Many housed residents raised concerns ranging from issues with the 1101 Seymour St. site’s proximity to Emery Barnes Park to a perceived lack of consultation.

These speakers included organizers Michael Geldert and Dallas Brodie of Safer Vancouver, which has links to homeowner groups in the expensive Shaughnessy neighbourhood and has been raising concerns about safety downtown.

Safer Vancouver is critical of harm reduction services and is calling for an audit of how money is spent on services in the Downtown Eastside.

As a health service, there are no limits on how close an overdose prevention site can be to a playground or school as there are for liquor and cannabis stores.

And because it is an emergency measure to curb overdose deaths under the Public Health Act, Vancouver Coastal and the city do not have a formal duty to consult the community before proposing the location.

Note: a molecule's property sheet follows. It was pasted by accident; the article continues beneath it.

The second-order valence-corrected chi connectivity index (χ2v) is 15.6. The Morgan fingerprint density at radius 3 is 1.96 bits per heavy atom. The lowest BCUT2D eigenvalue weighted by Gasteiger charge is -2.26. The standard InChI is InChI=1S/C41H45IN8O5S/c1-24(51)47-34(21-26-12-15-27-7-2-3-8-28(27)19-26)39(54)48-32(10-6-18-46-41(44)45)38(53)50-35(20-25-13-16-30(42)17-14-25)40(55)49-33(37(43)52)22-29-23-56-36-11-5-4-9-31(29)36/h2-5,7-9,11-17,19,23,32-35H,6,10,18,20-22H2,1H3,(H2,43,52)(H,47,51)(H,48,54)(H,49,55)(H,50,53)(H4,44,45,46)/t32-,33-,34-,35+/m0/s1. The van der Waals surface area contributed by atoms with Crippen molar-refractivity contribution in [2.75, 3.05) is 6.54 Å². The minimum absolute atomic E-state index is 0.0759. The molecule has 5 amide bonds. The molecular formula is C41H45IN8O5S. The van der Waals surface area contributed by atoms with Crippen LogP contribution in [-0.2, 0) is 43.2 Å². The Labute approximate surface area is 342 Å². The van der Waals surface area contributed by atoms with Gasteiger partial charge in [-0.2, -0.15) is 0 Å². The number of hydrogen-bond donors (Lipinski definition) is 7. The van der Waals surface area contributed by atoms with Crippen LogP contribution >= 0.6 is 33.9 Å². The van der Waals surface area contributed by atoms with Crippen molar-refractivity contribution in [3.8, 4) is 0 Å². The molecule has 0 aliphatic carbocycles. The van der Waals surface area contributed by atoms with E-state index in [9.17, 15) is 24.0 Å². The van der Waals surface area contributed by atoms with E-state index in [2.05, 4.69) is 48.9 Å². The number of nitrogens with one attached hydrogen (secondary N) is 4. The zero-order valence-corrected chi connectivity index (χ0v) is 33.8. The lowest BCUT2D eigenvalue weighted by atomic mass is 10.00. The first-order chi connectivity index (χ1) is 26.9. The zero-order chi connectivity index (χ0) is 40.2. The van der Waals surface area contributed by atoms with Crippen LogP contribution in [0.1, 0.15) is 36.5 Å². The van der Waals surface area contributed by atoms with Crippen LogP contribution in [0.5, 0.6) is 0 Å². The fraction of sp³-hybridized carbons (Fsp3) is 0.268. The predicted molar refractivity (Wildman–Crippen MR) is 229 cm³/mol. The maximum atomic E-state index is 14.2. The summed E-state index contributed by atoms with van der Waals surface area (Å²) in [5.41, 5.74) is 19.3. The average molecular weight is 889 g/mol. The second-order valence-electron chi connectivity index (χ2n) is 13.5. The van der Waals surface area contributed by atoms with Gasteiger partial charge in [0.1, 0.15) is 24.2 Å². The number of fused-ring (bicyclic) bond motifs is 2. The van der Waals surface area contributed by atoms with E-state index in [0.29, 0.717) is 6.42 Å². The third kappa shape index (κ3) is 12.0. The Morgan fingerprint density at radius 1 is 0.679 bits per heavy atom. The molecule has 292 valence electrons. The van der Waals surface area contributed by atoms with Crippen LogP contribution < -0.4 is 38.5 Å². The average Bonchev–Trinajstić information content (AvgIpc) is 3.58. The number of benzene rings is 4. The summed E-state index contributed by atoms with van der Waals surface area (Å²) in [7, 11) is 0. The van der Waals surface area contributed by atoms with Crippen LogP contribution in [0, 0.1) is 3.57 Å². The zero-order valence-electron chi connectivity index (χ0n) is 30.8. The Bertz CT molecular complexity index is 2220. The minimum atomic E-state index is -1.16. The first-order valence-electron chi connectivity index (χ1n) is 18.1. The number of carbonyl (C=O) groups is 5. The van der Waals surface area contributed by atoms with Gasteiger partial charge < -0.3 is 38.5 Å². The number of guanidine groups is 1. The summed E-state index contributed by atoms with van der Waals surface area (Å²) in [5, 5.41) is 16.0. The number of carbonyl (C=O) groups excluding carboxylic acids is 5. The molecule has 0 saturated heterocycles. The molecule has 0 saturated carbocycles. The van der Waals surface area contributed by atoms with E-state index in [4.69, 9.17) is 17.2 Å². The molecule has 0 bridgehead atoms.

There is currently a mobile site operating eight hours per day in a van outside the proposed permanent site. It would move to another area once an indoor site is established, which could be as early as November.

City staff said they had been searching for a place to move the current overdose prevention site operating out of a trailer outside St. Paul’s Hospital on Thurlow Street.

Capacity would remain the same, they said. Services would merely move indoors into a larger and more appropriate space.

Chris Van Veen, Vancouver Coastal Health’s director of strategic initiatives and public health planning, said the authority and city have engaged housed residents and business owners through a community engagement committee, and will continue a dialogue if the proposal is passed and operational planning begins.

“The backlash to this one has been unique,” Van Veen told council. “But delaying the site for months to undertake a giant community consult process would lead to more deaths.”

“The important thing is to prove to communities that [overdose prevention sites] can operate with little impacts or positive impacts.”